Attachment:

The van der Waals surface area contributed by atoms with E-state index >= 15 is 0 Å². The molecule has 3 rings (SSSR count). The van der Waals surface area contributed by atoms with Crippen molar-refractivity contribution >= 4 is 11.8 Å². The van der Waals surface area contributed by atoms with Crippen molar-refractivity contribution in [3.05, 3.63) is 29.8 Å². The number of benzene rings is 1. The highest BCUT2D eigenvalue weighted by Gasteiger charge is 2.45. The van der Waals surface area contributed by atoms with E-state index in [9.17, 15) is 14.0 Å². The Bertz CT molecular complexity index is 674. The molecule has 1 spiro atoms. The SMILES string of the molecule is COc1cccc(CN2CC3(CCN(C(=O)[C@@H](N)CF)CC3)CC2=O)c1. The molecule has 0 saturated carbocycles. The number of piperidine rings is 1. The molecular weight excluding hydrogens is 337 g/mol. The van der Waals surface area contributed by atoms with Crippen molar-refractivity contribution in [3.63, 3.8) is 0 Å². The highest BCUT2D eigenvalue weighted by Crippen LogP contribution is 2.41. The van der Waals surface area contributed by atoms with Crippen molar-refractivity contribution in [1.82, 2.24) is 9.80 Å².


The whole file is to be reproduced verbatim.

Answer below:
The van der Waals surface area contributed by atoms with E-state index >= 15 is 0 Å². The molecule has 3 rings (SSSR count). The van der Waals surface area contributed by atoms with Crippen molar-refractivity contribution >= 4 is 11.8 Å². The van der Waals surface area contributed by atoms with Crippen molar-refractivity contribution in [3.05, 3.63) is 29.8 Å². The number of benzene rings is 1. The highest BCUT2D eigenvalue weighted by Gasteiger charge is 2.45. The van der Waals surface area contributed by atoms with E-state index in [9.17, 15) is 14.0 Å². The Bertz CT molecular complexity index is 674. The molecule has 1 spiro atoms. The SMILES string of the molecule is COc1cccc(CN2CC3(CCN(C(=O)[C@@H](N)CF)CC3)CC2=O)c1. The molecule has 0 saturated carbocycles. The number of piperidine rings is 1. The molecular weight excluding hydrogens is 337 g/mol. The van der Waals surface area contributed by atoms with Crippen molar-refractivity contribution in [3.63, 3.8) is 0 Å². The highest BCUT2D eigenvalue weighted by Crippen LogP contribution is 2.41. The van der Waals surface area contributed by atoms with Crippen molar-refractivity contribution in [1.82, 2.24) is 9.80 Å².